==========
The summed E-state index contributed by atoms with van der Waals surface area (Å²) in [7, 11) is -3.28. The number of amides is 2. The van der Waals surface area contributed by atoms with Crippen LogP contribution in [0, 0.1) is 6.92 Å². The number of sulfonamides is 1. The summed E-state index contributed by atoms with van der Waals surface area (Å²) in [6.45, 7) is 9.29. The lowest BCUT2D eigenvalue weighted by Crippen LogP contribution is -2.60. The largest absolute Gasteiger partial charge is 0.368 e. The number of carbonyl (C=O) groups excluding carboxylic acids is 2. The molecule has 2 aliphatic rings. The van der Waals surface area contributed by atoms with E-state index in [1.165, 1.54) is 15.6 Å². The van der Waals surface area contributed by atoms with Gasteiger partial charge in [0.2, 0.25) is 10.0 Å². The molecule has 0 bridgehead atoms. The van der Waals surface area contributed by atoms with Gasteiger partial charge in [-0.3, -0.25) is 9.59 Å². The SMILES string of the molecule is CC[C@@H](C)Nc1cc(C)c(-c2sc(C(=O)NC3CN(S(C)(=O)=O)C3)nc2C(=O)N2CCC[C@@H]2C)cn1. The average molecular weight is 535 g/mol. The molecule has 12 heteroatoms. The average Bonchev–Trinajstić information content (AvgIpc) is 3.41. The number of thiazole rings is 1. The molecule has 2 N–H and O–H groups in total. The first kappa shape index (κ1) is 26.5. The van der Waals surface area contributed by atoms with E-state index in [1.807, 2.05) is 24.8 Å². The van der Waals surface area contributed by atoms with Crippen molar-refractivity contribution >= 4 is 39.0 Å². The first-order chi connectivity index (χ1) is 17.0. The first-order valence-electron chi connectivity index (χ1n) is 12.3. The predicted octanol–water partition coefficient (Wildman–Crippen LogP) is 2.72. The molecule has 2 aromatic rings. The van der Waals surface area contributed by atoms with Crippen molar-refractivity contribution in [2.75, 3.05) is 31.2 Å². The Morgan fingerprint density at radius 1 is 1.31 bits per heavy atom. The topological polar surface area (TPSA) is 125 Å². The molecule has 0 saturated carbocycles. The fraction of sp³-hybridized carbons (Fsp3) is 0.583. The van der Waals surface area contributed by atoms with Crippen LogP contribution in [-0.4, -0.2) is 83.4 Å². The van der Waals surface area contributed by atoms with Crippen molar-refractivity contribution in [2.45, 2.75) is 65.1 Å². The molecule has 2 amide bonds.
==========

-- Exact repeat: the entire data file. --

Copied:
The summed E-state index contributed by atoms with van der Waals surface area (Å²) in [7, 11) is -3.28. The number of amides is 2. The van der Waals surface area contributed by atoms with Crippen LogP contribution in [0, 0.1) is 6.92 Å². The number of sulfonamides is 1. The summed E-state index contributed by atoms with van der Waals surface area (Å²) in [6.45, 7) is 9.29. The lowest BCUT2D eigenvalue weighted by Crippen LogP contribution is -2.60. The largest absolute Gasteiger partial charge is 0.368 e. The number of carbonyl (C=O) groups excluding carboxylic acids is 2. The molecule has 2 aliphatic rings. The van der Waals surface area contributed by atoms with E-state index in [1.165, 1.54) is 15.6 Å². The van der Waals surface area contributed by atoms with Gasteiger partial charge in [0.2, 0.25) is 10.0 Å². The molecule has 0 bridgehead atoms. The van der Waals surface area contributed by atoms with Gasteiger partial charge in [-0.3, -0.25) is 9.59 Å². The SMILES string of the molecule is CC[C@@H](C)Nc1cc(C)c(-c2sc(C(=O)NC3CN(S(C)(=O)=O)C3)nc2C(=O)N2CCC[C@@H]2C)cn1. The average molecular weight is 535 g/mol. The molecule has 12 heteroatoms. The average Bonchev–Trinajstić information content (AvgIpc) is 3.41. The number of thiazole rings is 1. The molecule has 2 N–H and O–H groups in total. The first kappa shape index (κ1) is 26.5. The van der Waals surface area contributed by atoms with E-state index in [1.807, 2.05) is 24.8 Å². The van der Waals surface area contributed by atoms with Crippen molar-refractivity contribution >= 4 is 39.0 Å². The first-order chi connectivity index (χ1) is 17.0. The first-order valence-electron chi connectivity index (χ1n) is 12.3. The predicted octanol–water partition coefficient (Wildman–Crippen LogP) is 2.72. The molecule has 2 aromatic rings. The van der Waals surface area contributed by atoms with Crippen molar-refractivity contribution in [2.75, 3.05) is 31.2 Å². The Morgan fingerprint density at radius 1 is 1.31 bits per heavy atom. The topological polar surface area (TPSA) is 125 Å². The molecule has 0 saturated carbocycles. The fraction of sp³-hybridized carbons (Fsp3) is 0.583. The van der Waals surface area contributed by atoms with Crippen LogP contribution in [-0.4, -0.2) is 83.4 Å². The van der Waals surface area contributed by atoms with Crippen molar-refractivity contribution in [2.45, 2.75) is 65.1 Å². The molecule has 2 amide bonds.